The “Zero Hour” Scenario, Revisited
During a recent interview, we couldn’t let Jim Rickards (author of Currency Wars) go without asking him about our “Zero Hour” scenario.
As you’ll recall, Zero Hour is the moment the price of physical gold starts to run away from the “paper price” you see on CNBC’s ticker.
The most likely catalyst is a chain of events that goes like this…
- Western central banks have leased their gold to commercial banks like JPMorgan Chase at an interest rate of less than 1%
- The commercial banks have sold that metal and plowed the proceeds into assets that earn more than 1%
- The chain of custody on gold bars has become so cloudy that a major exchange like the Comex in New York is liable to “default” on a gold contract — settling in cash, instead of metal
- A rush for real metal would then be underway, with its price far outstripping the paper price.
It’s a scenario Jim Rickards finds entirely plausible. “How many people in the gold market — whether it’s LBMA standard contracts, forward gold, allocated, unallocated, Comex — think of all the players who would raise their hand and if you say to them do you own gold, they say yes I do, and then when you press them you find out they don’t own physical gold — at all. Not even close. They own some claim of some kind. People don’t read contracts, they don’t read the exchange rulebooks — I actually have.
“People don’t understand leasing,” he adds. “They somehow think that if the federal government leases gold to JPMorgan, that JPMorgan backs up a truck and drives away. That is not what happens. The gold stays where it is. The gold doesn’t go anywhere. The gold’s in Fort Knox, the gold’s at West Point, the gold’s at the Federal Reserve.
“When you look at all this, it’s very clear that the losers are not going to be the banks and the government. The losers are going to be the institutions and the individuals who think they own gold and don’t.”
Even the banks aren’t totally safe. “If I’m a contract holder and I have read the fine print, and I have allocated gold, and I insist on physical delivery and I won’t take anything else and I come in with my pickup truck and back up the truck and say give me my gold, the banks are going to be the ones that are embarrassed. Because it’s likely the government will be calling back its gold at the same time in this kind of super-spike high-stress atmosphere.
“And the banks are going to find they don’t have it. So the banks are going to be the ones that come up short. Because remember, it never left the vaults. If I’m the Fed, or I’m the Treasury, and I’ve leased my gold to you, and I call it back, and you can’t deliver to me, you can’t honor the contract, I’ll just terminate the contract, keep the gold, reconvert title to my name and send you a bill.
“Everybody’s going to default on everybody else. The banks will default on their obligations to their customers… and to the government. The people who had the paper gold, who thought they were protected, are going to find out they participated in part of the price increase — but not the whole thing. They’ll get a nice run-up, they’ll get a nice check, but in this environment, gold will continue to surge way beyond their contract price. They’ll get closed out at a lower level and miss the top.”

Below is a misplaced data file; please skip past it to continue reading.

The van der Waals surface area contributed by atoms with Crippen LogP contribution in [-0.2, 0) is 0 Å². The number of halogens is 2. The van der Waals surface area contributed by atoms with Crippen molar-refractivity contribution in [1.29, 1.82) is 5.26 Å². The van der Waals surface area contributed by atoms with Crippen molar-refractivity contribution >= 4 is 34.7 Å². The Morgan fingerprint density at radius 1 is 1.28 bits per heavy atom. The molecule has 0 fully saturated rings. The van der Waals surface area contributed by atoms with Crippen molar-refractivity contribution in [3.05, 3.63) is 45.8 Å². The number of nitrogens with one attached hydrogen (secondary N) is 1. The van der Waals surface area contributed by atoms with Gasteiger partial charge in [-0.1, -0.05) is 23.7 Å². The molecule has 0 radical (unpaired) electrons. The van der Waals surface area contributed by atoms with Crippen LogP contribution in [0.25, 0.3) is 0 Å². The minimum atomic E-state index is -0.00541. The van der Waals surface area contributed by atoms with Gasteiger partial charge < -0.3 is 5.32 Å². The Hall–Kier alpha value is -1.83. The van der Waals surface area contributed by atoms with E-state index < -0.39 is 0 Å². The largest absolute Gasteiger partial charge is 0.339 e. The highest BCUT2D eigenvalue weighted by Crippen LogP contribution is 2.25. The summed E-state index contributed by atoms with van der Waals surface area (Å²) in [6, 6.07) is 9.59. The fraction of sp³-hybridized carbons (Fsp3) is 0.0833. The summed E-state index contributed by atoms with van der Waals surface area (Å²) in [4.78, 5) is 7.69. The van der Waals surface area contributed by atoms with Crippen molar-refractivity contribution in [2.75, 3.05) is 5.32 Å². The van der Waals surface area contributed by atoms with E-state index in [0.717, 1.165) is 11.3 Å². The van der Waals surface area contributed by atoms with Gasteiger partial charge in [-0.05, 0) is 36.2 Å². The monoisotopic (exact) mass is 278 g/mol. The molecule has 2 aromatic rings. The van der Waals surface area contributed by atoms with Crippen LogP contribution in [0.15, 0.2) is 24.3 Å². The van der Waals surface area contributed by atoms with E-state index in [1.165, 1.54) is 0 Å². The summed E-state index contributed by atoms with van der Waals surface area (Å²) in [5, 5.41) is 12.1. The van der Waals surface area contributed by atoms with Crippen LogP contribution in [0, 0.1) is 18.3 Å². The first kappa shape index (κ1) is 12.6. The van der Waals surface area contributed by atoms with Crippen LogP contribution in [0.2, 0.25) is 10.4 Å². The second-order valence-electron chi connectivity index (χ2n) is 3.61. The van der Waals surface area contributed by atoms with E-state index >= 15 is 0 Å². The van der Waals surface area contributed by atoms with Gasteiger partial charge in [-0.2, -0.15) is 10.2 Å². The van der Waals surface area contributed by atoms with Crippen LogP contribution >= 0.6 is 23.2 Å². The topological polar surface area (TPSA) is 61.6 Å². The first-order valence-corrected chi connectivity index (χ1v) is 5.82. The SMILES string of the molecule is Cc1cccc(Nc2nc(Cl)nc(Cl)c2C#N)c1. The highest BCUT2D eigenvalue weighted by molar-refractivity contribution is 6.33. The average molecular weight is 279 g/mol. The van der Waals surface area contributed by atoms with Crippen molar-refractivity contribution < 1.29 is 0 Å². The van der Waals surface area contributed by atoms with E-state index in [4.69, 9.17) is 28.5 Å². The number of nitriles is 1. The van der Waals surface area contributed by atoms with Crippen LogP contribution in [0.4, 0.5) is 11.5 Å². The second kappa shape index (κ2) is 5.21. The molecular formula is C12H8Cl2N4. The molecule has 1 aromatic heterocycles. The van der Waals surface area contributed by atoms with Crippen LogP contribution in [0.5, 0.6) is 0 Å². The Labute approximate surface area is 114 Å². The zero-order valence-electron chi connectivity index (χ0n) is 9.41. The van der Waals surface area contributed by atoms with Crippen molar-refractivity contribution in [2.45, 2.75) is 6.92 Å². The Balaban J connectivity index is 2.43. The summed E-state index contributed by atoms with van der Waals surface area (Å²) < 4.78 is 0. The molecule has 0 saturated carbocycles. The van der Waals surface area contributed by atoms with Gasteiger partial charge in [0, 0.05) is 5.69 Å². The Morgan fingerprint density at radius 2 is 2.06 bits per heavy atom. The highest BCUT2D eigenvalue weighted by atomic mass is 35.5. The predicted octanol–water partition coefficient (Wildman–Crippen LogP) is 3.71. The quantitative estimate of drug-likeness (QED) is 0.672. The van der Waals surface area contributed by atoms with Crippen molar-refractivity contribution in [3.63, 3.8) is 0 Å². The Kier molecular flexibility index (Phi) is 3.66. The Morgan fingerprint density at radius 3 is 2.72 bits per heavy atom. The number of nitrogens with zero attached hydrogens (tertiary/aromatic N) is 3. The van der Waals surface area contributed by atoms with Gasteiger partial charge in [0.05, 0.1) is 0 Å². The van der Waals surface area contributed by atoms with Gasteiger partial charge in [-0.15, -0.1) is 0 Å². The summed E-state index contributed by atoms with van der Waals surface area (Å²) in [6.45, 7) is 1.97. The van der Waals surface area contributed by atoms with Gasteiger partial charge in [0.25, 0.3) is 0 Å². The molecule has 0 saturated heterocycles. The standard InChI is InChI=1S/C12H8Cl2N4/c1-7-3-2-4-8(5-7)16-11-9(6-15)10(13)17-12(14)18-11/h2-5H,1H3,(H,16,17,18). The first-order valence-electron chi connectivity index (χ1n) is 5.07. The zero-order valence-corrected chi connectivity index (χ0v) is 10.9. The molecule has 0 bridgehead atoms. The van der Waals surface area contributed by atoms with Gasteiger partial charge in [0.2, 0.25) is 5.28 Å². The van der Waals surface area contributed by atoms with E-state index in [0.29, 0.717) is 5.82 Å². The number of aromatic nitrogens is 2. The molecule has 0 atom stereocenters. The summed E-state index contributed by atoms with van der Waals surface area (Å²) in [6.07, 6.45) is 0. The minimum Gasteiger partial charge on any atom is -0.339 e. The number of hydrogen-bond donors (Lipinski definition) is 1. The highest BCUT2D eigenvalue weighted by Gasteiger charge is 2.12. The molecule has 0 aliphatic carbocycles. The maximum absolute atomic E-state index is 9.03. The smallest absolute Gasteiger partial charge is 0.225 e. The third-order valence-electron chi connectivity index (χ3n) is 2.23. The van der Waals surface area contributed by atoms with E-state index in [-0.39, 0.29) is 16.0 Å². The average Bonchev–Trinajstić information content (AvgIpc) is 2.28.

Three More Experts Weigh In… As Comex Inventories Plunge
Several other distinguished experts shed additional light on the Zero Hour scenario as new developments unfold.
“There has been considerable throughput of gold in Western capital markets, with substantial buying from all round the world following the April price crash,” says Alasdair Macleod from GoldMoney. “The supply can only have come from two sources: the general public, or one or more governments.”
That is, for all the metal that’s exited exchange-traded funds like GLD this year — it’s nowhere near enough to meet the staggering demand for physical metal in China and India. “Physical demand cannot have been entirely satisfied by ETF liquidations,” Macleod says, “confirming governments are involved.”
Tocqueville Gold Fund manager John Hathaway agrees. “Since the beginning of 2013,” he writes in his latest shareholder letter, “physical gold held by ETFs such as GLD has dropped by 586 tonnes.
“Where does the liquidated gold go? The final destination is impossible to know, but the first stop is into the accounts of ‘authorized participants,’ aka, bullion dealers such as JPMorgan and Goldman Sachs.
“There are quite a few dots to connect here,” Hathaway concedes, “but in our opinion (and it is admittedly our speculation), a historic short squeeze is looming, and the insiders (bullion dealers) see it coming. By using the paper market to crush the price of gold, they have attempted to shake loose physical gold to reduce their short exposure in order to minimize the damage from what lies ahead.”
“I suspect that the Western central banks have surreptitiously been supplying the market,” concurs Sprott Asset Management’s Eric Sprott — who did much to help us flesh out the Zero Hour scenario earlier this year.
He points to a telling figure: Gold inventories at the Comex in New York have plunged from 11 million ounces to 7.6 million in recent months. “It seems to me that people are finally taking their gold out of the system.
“I’m a huge believer that you should own physical,” Mr. Sprott reiterates. “I don’t like the fact that someone with a lot of money can affect the price in the short term when I see the fundamentals for physical gold as very positive.”
In other words, when Zero Hour arrives, you don’t want to be one of the people Jim Rickards says will “get a nice check” owning a vehicle like GLD. You want the real thing.
Original article posted on Daily Resource Hunter